Embedded OS in Zig


An embedded OS in Zig

Zuric is an embedded OS for stm32 hardware written in pure Zig.


Why would one consider using this over a C/C++ or Rust embedded SDK?

Useful errors

Unlike C++, Zig's errors do not require memory allocation making them usable on embedded devices. Unlike C, errors are a part of the language, meaning no more generic "error" status return values that give no indication of what the actual error was.

self.controlLoop() catch |err| switch (err) {
    error.ControllerNotReady => {
        self.display_mode = .Reset;
        defer self.display_mode = .Position;
        while (self.estop_btn.read()) {
            // Wait for operator ...
    // other errors..

In the example code shown at the below if an I2C connection error to the LCD display occurs it (eg I2CArbitrationLost) is automatically propagated up and printed in the debug console by the panic handler... without any extra code you can see exactly what went wrong.

Cleaner and safer code

Zig's release safe mode significantly speeds up development time by catching programming errors like integer overflows, casting errors, or indexing errors.

Optional types prevent a whole class of errors.

Slices and first class function pointers make code that's easier to read, write, and debug.

Zig's defer statement makes it easy to properly clean up resources.

// Attach to uart read events
try uart.attach(Controller.onUartData, self, .rx);
defer uart.detach(.rx);
Standard library

Many of Zig's standard library structures work out of the box. There's no need to roll your own fifo's or string formatting.

// and read from outside an ISR
pub const ReadBuffer = struct {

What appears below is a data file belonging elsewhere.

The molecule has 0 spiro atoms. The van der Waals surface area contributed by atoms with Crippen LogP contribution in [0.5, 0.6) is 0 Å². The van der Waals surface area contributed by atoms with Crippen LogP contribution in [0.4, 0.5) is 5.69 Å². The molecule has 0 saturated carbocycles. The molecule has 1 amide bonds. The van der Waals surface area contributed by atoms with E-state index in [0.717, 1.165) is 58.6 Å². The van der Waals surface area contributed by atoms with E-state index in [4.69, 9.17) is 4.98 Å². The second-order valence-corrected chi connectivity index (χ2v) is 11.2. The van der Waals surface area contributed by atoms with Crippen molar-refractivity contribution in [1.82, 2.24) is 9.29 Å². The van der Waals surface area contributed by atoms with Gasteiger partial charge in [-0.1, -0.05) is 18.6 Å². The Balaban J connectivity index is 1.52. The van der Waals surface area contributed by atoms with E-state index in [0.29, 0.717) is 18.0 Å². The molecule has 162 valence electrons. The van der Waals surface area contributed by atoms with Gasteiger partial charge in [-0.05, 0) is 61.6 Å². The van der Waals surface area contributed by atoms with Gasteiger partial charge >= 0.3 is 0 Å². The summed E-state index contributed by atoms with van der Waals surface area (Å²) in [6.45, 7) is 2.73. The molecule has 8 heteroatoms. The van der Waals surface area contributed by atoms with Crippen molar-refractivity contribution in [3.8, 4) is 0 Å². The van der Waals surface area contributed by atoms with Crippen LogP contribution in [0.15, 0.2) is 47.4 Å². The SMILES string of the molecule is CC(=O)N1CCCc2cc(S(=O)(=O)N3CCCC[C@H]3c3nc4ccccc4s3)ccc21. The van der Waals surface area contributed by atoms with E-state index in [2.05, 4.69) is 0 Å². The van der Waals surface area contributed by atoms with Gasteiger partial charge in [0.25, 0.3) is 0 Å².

const Fifo = std.fifo.LinearFifo(u8, .{.Static=4096*2});
    unprotected_fifo: Fifo,

    pub fn init() ReadBuffer{
        return ReadBuffer{
            .unprotected_fifo = Fifo.init(),

    // Read from the fifo by ensuring that interrupts are disabled
    pub fn readBuffered(self: *ReadBuffer) []const u8 {
        defer mcu.arm.core.critical_section.exit();
        return self.unprotected_fifo.readableSlice(0);
// ...
Async tasks

A simple stack based event loop is included in the OS. Async or "generator" functions can be used to simplify multi-tasking.

_ = async self.processTask();
_ = async self.optimizerTask();
_ = async self.uiTask();
Builtin tests

Hardware independent code can be unit tested on the spot leading to better code quality.

test "parse-code-simple" {
    var r = try Code(f32).parse("G0");
    try testing.expectEqual(r.name, 'G');
    try testing.expect(r.value == 0);
    try testing.expectEqual(r.index, 2);
    try testing.expectEqualSlices(u8, r.data, "");
Single codebase

Zig's comptime features make it trivial to support multiple devices with a single codebase and tells you exactly what needs implemented to add support for a new device.

 pub inline fn enableCrc(self: *SPI) void {
        if (self.config.crc) |_| {
            switch (mcu.family) {
                .stm32h7 => {
                    reg.setMask(u32, &self.instance.CFG1, hw.SPI_CFG1_CRCEN);
                .stm32g4 => {
                    reg.setMask(u32, &self.instance.CR1, hw.SPI_CR1_CRCEN);
                else => @compileError("Not implemented"),
Simple generics

Zig takes a simple approach to generics that lets you do the same thing as "C++ templates" without the complexity.

Zig is as fast and as small as C

The stepper motion controller library can achive over 400khz stepping rates with 3 motors in release fast mode.

The stm32g0 example on the left fits in 11k bytes when compiled in release-small mode.

Program received signal SIGINT, Interrupt.